Now, you could argue that that is the case with any such scene in any movie. Films are supposed to engage emotions after all, that’s why you watch them. However, Mike nails it again when he compares UP to Dumbo (emphasis mine):
The difference between, say, the opening sequence in Up and Dumbo’s reunion with his mother can be summed up in one word, the old Disney shibboleth “sincerity”.
Why rely on your own or your team’s judgement when you can just do a neuroanalysis and have the data tell you exactly what you need to do. That’s not filmmaking, it’s sheer laziness and insincere because the emotions are not meant, they’re demanded. Major studios would rather have it that way though, because if you’re going to cough up $300 million on film, it had better perform as expected, and the data never lies*.
Will this result in better films? Meh. However I would much rather see a film that allowed me to control my own emotions rather than having them dictated to me. It’s practically cheating with your film and nobody likes a cheat.
*Garbage In Garbage Out applies but it’s safe to say that the marketing firm knows what it’s doing.
Del Toro is remaking “Haunted Mansion,” “Pinocchio” and “Beauty and the Beast”.
I for one, will be stopping my commentary here. There’s a hurricane approaching and no beer in the house. So having news like this on my mind is not the best way to start my Saturday.
Andy Serkis has become the public face of motion-capture technology and one of its biggest proponents. However, it seems that he also believe that a motion-capture performance is worthy of an Academy Award for acting.
Animator Tim Borrelli took issue with this and has crafted an open letter in response where he outlines why, if motion-capture is considered an “act”, then animators must also be considered “actors”.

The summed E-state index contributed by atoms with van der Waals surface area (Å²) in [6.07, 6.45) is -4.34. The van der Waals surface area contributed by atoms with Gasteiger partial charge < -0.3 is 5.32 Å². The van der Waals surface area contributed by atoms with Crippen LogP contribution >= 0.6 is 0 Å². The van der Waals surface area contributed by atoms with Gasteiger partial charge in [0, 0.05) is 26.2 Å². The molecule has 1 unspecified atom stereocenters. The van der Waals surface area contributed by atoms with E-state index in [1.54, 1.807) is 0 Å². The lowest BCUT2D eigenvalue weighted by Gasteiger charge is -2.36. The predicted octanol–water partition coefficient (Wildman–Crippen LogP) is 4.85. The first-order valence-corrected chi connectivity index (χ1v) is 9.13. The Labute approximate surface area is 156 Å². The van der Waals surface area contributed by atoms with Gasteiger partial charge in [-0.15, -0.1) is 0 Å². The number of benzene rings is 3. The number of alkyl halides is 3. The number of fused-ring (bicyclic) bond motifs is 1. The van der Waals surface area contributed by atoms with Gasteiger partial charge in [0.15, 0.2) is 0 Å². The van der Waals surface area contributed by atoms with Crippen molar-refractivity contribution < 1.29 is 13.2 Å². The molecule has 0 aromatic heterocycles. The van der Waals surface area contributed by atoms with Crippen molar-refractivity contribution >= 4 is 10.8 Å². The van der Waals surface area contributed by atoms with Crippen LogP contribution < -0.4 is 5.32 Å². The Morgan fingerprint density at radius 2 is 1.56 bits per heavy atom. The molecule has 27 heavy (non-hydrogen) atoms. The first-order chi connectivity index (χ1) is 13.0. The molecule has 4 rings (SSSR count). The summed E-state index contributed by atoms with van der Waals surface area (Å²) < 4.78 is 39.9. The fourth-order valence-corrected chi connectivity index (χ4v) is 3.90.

It’s a very well written letter that does outline the fallacy of suggestion that motion-capture is really acting. Serkis’ stance is actually quite surprising, given the recent push to have motion-capture considered as animation. Thankfully, that campaign was rejected by the Academy, leaving motion-capture to inhabit a wasteland between live-action and animation.
Borrelli really does hit the nail on the head with this statement though:
Animators, both hand-keyed and motion capture artists, breathe life into their characters. They push performances of their characters to an artistic limit, based on the direction they are given
He’s absolutely right, and that fact has been gnawing away at animators for years (even decades) because they are never recognised as being actors, even though they produce an acted “performance” (one frame at a time).
Fast Company recently ran a profile on Rich Ross, the current head of the Walt Disney Studios (i.e. the division that actually makes the films). The article itself is well worth a read seeing as it’s slightly above the usual blind admiration that non-trade publications and outlets are infamous for.
The article points out some bleedingly obvious things, but still manages to miss the point of exactly why Ross is a TV guy running a movie studio.